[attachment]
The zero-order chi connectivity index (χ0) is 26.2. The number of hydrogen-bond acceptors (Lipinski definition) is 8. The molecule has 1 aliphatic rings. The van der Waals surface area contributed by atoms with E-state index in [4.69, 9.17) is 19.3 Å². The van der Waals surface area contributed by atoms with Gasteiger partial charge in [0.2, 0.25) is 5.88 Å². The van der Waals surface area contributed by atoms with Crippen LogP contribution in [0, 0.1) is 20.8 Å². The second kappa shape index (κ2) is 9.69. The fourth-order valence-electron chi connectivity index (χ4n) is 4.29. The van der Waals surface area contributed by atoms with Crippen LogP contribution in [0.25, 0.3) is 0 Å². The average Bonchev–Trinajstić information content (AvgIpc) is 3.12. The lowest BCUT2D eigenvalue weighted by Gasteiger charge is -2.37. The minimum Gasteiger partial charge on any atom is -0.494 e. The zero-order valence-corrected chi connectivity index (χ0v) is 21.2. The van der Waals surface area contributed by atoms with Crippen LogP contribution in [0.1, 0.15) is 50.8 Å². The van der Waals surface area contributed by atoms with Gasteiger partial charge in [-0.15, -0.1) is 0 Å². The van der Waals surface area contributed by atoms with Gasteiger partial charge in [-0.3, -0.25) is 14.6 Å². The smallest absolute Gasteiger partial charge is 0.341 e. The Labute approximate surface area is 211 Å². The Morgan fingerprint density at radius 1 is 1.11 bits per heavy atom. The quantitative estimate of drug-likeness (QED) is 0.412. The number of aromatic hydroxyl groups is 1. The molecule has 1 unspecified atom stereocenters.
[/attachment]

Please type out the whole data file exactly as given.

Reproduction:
The zero-order chi connectivity index (χ0) is 26.2. The number of hydrogen-bond acceptors (Lipinski definition) is 8. The molecule has 1 aliphatic rings. The van der Waals surface area contributed by atoms with E-state index in [4.69, 9.17) is 19.3 Å². The van der Waals surface area contributed by atoms with Gasteiger partial charge in [0.2, 0.25) is 5.88 Å². The van der Waals surface area contributed by atoms with Crippen LogP contribution in [0, 0.1) is 20.8 Å². The second kappa shape index (κ2) is 9.69. The fourth-order valence-electron chi connectivity index (χ4n) is 4.29. The van der Waals surface area contributed by atoms with Crippen LogP contribution in [0.25, 0.3) is 0 Å². The average Bonchev–Trinajstić information content (AvgIpc) is 3.12. The lowest BCUT2D eigenvalue weighted by Gasteiger charge is -2.37. The minimum Gasteiger partial charge on any atom is -0.494 e. The zero-order valence-corrected chi connectivity index (χ0v) is 21.2. The van der Waals surface area contributed by atoms with Crippen LogP contribution in [0.1, 0.15) is 50.8 Å². The van der Waals surface area contributed by atoms with Gasteiger partial charge in [-0.15, -0.1) is 0 Å². The van der Waals surface area contributed by atoms with Gasteiger partial charge in [-0.3, -0.25) is 14.6 Å². The smallest absolute Gasteiger partial charge is 0.341 e. The Labute approximate surface area is 211 Å². The Morgan fingerprint density at radius 1 is 1.11 bits per heavy atom. The quantitative estimate of drug-likeness (QED) is 0.412. The number of aromatic hydroxyl groups is 1. The molecule has 1 unspecified atom stereocenters.